This trend appears to be continued through the confidence in research analysis in Figure 27.
While not as stark, there does appear to be a small trend in the confidence in the use of research as employed by the school as an inverse relationship with inspection outcomes. While only 36% of outstanding schools are confident, nearly 54% of the inadequate schools describe their confidence in the school’s use of research positively.
Further evidence (not shown) shows a consistent perception across all categories in the efficacy of research in personal development; suggesting that the use, and the teachers’ role in the process is less important than some of the contextual elements (results, judgement status).
This may well link to the appointments and structural themes identified earlier, including the designation of Research or Evidence Leads, and might be reflected in further study and analysis.
Figure 28: Chart to show the extent of educational research utility, sorted by inspection category
This perhaps connects to the perceived utility of educational research (Figure 28), with inadequate schools again showing a much greater positive response (73%) compared to RI (57%) and outstanding (47%) or good (41%).
The response rate for negatives (disagree/strongly disagree) remains reasonably consistent across all four categories; what changes appears to primarily be the extent to which people have “neutral” opinions on this question: from 24% neutral in a good category, through to none in the inadequate.
This may be an interesting result to explore further; but could also be a limit of the comparatively small sample size of the inadequate category.
Figure 29: Chart to show the relationship between teaching and learning culture and the satisfaction of external inspectors, sorted by inspection category
The previous link between exam results and external stakeholders is reinforced through further analysis of Figure 29, and a similar pattern found. Again, not a single respondent believed that there was no impact of external inspectors on the use of research.
There is little difference between the outstanding/good schools in their rationale relative to external inspectors, and they are fairly close to the inadequate schools, too (55% important in the outstanding/good vs 40% important in the inadequate category).
However, the schools ‘on the margin’ of requires improvement appear to be most driven by the OFSTED rationale: with 77% of respondents believing that the extrinsic inspection rational was fairly or very important. A similar trend to the exam results is shown in the satisfaction of parents and governors (data not shown here). All but the ‘inadequate’ category showed relatively consistent attitudes to the use of research to satisfy parents. Inadequate schools regard the use of research to satisfy parents as relatively unimportant: 42% as “not very important” and 50% as neutral.
In terms of extrinsic motivators, then, it seems that Ofsted and results are inextricably linked, and are the key external drivers of the use of educational research in schools.
Figure 30: Chart to show the extent to which participants believe in the impact of education research on workload, sorted by inspection category.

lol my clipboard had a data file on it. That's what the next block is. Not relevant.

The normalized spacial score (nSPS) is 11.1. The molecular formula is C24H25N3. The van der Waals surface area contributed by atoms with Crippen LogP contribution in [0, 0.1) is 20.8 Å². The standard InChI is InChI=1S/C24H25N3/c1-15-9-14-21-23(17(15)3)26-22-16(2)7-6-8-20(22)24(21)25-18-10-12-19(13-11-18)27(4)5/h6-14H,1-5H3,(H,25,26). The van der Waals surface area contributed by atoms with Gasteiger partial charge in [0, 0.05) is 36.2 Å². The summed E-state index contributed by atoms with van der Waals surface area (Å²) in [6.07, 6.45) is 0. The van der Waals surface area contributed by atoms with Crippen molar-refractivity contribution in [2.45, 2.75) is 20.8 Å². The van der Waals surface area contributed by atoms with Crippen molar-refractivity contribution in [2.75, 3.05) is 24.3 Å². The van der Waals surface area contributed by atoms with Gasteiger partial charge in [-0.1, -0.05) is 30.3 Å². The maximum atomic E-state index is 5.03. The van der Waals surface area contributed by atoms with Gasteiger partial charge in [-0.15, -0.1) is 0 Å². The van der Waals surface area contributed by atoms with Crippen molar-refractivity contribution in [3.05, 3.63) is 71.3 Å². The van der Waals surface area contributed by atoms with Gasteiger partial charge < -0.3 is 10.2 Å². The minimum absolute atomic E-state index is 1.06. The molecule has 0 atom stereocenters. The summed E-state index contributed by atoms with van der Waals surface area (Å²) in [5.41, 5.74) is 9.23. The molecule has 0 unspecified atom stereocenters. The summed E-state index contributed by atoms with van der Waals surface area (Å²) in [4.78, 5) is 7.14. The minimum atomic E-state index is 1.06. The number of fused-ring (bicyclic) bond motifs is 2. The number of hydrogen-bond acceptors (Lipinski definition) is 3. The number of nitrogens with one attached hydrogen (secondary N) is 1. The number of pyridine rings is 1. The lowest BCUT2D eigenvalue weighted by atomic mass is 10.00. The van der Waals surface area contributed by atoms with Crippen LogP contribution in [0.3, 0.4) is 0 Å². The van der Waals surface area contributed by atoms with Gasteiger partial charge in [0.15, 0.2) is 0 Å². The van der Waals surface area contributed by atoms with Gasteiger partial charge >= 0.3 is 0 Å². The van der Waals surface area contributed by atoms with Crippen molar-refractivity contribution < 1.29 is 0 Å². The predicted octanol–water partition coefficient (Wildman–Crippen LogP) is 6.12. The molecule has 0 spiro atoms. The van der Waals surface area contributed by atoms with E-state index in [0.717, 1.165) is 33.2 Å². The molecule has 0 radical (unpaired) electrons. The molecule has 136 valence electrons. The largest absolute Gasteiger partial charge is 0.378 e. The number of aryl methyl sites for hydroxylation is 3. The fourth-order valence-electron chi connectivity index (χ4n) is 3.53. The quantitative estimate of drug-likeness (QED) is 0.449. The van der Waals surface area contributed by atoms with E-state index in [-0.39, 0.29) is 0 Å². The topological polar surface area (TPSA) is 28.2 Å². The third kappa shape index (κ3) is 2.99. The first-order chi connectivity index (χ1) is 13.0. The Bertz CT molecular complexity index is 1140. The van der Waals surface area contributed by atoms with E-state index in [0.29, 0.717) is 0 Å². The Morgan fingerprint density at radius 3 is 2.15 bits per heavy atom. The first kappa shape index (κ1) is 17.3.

Of the potential variables, the most significantly demonstrated intrinsic motivation for schools is the efficacy of education research in the ability to improve workload for teachers.
Although some observable disparities exist (Figure 30), there is some consensus across the three top categories. Inadequate schools stand out again, as the exception to the wider trend: with a very divided response (no neutral opinions), and a 70:30 split in terms of in favour vs disagreement.
The interpretations of the data sorted by external judgement and exam results would appear to support the conclusion that educational research is used to satisfy extrinsic motivation, and agree with Bernhard et al. (2020)’s hypothesis of research being used as a “shield” for judgements by schools in the two lower categories. We see similar levels of confidence and understanding about the efficacy of research and how it translates in to impact, but a greater utilisation of educational research as a mechanism to build teaching and learning cultures in schools.
It would be interesting to explore the extent to which these schools also have a strong leadership team, or an appointed “Teaching and Learning Lead”, because the relatively high confidence in how educational research is being interpreted and applied to setting does not relate to the prior training and experiential questions. This might generate a proxy of a research-informed culture, in which participants are presented with research through the prism of someone else’s leadership or experience. They are confident in the selection of material they are being presented with, and have all read the same papers/attended the same sessions, but may perhaps be unaware of the wider limitations, complexities and debates in the field – which
However, it could also be argued that in situations of high extrinsic need (poor exam results, low inspection status), the need to prioritise and focus on a specific outcome or target addressing one (or both) of these needs might well over-ride the wider cultural development of schools. It is possible that schools with a single focus use the research as a lever to move that focus, and this reduces other extraneous and plural perspectives in the day to day teaching. This is an equally plausible explanation of the analysis; which, without further triangulation research is uncertain.
The extrinsic motivations show real drivers of the use of educational research, and of the creation of teaching and learning cultures. However, to address the final research question, it is also important to consider intrinsic motivational factors.